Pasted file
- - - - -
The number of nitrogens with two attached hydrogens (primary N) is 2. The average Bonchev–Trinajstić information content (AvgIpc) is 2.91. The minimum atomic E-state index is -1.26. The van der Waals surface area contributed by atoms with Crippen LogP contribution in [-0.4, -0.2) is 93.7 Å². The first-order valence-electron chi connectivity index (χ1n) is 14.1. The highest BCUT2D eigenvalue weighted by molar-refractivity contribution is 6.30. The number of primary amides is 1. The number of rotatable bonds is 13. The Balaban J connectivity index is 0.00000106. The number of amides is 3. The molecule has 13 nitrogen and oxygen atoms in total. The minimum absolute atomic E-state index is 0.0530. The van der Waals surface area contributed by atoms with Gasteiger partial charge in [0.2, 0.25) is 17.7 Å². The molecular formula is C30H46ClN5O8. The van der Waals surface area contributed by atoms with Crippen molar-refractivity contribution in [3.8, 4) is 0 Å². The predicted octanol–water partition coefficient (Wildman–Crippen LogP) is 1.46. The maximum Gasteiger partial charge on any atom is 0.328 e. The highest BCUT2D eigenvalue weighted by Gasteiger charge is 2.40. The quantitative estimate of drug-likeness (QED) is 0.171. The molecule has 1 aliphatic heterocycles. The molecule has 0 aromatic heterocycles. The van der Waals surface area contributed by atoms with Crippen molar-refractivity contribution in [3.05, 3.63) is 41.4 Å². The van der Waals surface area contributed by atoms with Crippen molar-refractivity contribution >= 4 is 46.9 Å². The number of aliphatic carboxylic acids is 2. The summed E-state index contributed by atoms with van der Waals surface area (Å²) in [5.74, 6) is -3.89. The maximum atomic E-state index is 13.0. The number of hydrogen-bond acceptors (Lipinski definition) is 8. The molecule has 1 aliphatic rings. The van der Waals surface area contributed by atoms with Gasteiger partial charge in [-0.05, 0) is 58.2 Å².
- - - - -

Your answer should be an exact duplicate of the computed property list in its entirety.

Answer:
The number of nitrogens with two attached hydrogens (primary N) is 2. The average Bonchev–Trinajstić information content (AvgIpc) is 2.91. The minimum atomic E-state index is -1.26. The van der Waals surface area contributed by atoms with Crippen LogP contribution in [-0.4, -0.2) is 93.7 Å². The first-order valence-electron chi connectivity index (χ1n) is 14.1. The highest BCUT2D eigenvalue weighted by molar-refractivity contribution is 6.30. The number of primary amides is 1. The number of rotatable bonds is 13. The Balaban J connectivity index is 0.00000106. The number of amides is 3. The molecule has 13 nitrogen and oxygen atoms in total. The minimum absolute atomic E-state index is 0.0530. The van der Waals surface area contributed by atoms with Gasteiger partial charge in [0.2, 0.25) is 17.7 Å². The molecular formula is C30H46ClN5O8. The van der Waals surface area contributed by atoms with Crippen molar-refractivity contribution in [3.8, 4) is 0 Å². The predicted octanol–water partition coefficient (Wildman–Crippen LogP) is 1.46. The maximum Gasteiger partial charge on any atom is 0.328 e. The highest BCUT2D eigenvalue weighted by Gasteiger charge is 2.40. The quantitative estimate of drug-likeness (QED) is 0.171. The molecule has 1 aliphatic heterocycles. The molecule has 0 aromatic heterocycles. The van der Waals surface area contributed by atoms with Crippen molar-refractivity contribution in [3.05, 3.63) is 41.4 Å². The van der Waals surface area contributed by atoms with Crippen molar-refractivity contribution >= 4 is 46.9 Å². The number of aliphatic carboxylic acids is 2. The summed E-state index contributed by atoms with van der Waals surface area (Å²) in [5.74, 6) is -3.89. The maximum atomic E-state index is 13.0. The number of hydrogen-bond acceptors (Lipinski definition) is 8. The molecule has 1 aliphatic rings. The van der Waals surface area contributed by atoms with Gasteiger partial charge in [-0.05, 0) is 58.2 Å².